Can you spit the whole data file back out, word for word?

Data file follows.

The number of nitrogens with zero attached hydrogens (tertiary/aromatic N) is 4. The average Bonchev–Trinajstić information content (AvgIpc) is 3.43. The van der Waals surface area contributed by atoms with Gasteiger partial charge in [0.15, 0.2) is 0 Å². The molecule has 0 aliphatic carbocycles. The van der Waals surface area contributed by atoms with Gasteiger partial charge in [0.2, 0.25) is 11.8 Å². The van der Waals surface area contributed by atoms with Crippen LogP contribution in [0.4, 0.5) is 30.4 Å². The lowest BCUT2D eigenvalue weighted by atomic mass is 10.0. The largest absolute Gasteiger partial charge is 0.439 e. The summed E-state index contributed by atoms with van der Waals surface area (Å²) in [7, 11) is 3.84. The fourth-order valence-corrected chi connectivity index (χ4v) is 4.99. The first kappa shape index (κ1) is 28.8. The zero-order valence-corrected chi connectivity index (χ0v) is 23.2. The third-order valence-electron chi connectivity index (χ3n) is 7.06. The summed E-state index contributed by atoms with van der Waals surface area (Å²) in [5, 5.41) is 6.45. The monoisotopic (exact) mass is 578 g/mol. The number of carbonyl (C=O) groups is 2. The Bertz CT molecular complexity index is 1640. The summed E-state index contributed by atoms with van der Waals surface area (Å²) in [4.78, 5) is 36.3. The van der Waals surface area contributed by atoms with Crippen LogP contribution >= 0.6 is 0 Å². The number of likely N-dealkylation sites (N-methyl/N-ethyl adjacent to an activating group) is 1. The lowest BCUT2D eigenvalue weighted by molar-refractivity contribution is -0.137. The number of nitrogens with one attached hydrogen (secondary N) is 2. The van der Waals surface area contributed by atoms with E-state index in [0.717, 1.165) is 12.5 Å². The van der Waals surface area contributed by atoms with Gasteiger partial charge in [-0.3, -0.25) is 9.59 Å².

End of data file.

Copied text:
The number of nitrogens with zero attached hydrogens (tertiary/aromatic N) is 4. The average Bonchev–Trinajstić information content (AvgIpc) is 3.43. The van der Waals surface area contributed by atoms with Gasteiger partial charge in [0.15, 0.2) is 0 Å². The molecule has 0 aliphatic carbocycles. The van der Waals surface area contributed by atoms with Gasteiger partial charge in [0.2, 0.25) is 11.8 Å². The van der Waals surface area contributed by atoms with Crippen LogP contribution in [0.4, 0.5) is 30.4 Å². The lowest BCUT2D eigenvalue weighted by atomic mass is 10.0. The largest absolute Gasteiger partial charge is 0.439 e. The summed E-state index contributed by atoms with van der Waals surface area (Å²) in [7, 11) is 3.84. The fourth-order valence-corrected chi connectivity index (χ4v) is 4.99. The first kappa shape index (κ1) is 28.8. The zero-order valence-corrected chi connectivity index (χ0v) is 23.2. The third-order valence-electron chi connectivity index (χ3n) is 7.06. The summed E-state index contributed by atoms with van der Waals surface area (Å²) in [5, 5.41) is 6.45. The monoisotopic (exact) mass is 578 g/mol. The number of carbonyl (C=O) groups is 2. The Bertz CT molecular complexity index is 1640. The summed E-state index contributed by atoms with van der Waals surface area (Å²) in [4.78, 5) is 36.3. The van der Waals surface area contributed by atoms with Crippen LogP contribution >= 0.6 is 0 Å². The number of likely N-dealkylation sites (N-methyl/N-ethyl adjacent to an activating group) is 1. The lowest BCUT2D eigenvalue weighted by molar-refractivity contribution is -0.137. The number of nitrogens with one attached hydrogen (secondary N) is 2. The van der Waals surface area contributed by atoms with E-state index in [0.717, 1.165) is 12.5 Å². The van der Waals surface area contributed by atoms with Gasteiger partial charge in [-0.3, -0.25) is 9.59 Å².